For the past seven years Rohit Bhargava has been making annual predictions about business and marketing trends in his non-obvious trend series. I missed the 2011-2016 editions but am now on board with Non-Obvious 2017: How to Think Different, Curate Ideas & Predict the Future (Ideapress Publishing, 2017). Although most readers of these books are undoubtedly trying to capitalize on the author’s predictions, I am going to focus instead on the art of curating trends.

Non-Obvious 2017 Edition

Non-Obvious 2017 Edition: How To Think Different, Curate Ideas & Predict The Future by Rohit Bhargava

“A great trend,” Bhargava writes, “is a unique curated observation about the accelerating present.” That’s not an accurate statement: a trend is not the same as the observation of a trend. But I quoted it nonetheless because it has the ingredients of a powerful concept. Start with the notion of an accelerating present, combine it with the author’s definition of curation (“the ultimate method of transforming noise into meaning”), and add an element of creativity. I would recast Bhargava’s point as follows: To identify a non-obvious trend is to observe and process a signal about an accelerating present in a creative way.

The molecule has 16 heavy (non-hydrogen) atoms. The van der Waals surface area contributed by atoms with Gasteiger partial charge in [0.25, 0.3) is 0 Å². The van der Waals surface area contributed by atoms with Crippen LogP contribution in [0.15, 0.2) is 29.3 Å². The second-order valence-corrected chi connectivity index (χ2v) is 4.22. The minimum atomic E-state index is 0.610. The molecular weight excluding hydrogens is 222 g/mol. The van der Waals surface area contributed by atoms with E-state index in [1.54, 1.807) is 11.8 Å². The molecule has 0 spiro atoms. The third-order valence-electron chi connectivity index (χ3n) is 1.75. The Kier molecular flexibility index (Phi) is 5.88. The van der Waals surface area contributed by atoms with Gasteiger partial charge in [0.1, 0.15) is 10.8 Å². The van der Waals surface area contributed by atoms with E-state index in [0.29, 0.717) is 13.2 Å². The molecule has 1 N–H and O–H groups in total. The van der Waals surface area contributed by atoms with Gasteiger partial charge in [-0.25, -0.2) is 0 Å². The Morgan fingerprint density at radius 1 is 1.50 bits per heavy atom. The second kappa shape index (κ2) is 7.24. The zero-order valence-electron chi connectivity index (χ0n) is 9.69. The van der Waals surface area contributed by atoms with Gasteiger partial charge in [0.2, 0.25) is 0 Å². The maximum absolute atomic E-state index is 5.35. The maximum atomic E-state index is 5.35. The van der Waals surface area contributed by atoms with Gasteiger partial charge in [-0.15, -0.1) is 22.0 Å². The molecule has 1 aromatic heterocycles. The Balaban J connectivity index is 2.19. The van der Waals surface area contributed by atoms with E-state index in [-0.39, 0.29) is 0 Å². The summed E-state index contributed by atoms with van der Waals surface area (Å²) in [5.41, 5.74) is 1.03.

Bhargava elaborates on the notion of curation, listing five habits of trend curators. They are curious, observant, fickle (in the sense of “moving from one idea to the next without becoming fixated, or overanalyzing each idea in the moment”), thoughtful, and elegant (that is, they seek “beautiful ways to describe ideas that bring together disparate concepts in a simple and understandable way”). Put a little differently, trend curators always ask why, see what others miss, learn to move on, take time to think, and craft beautiful ideas.

For his own work Bhargava uses the haystack method. This is “a process where you first focus on gathering stories and ideas (the hay) and then use them to define a trend (the needle) that gives meaning to them all collectively.” I guess you could call this method a low-level form of data mining. The haystack method has five steps: gathering (saving interesting ideas), aggregating (curating into clusters), naming (creating elegant descriptions), elevating (identifying broader themes), and proving (validating without bias).

Investors and traders who are in search of non-obvious trends might well find some insights in Bhargava’s book.

Article by by Brenda Jubin, Reading the Markets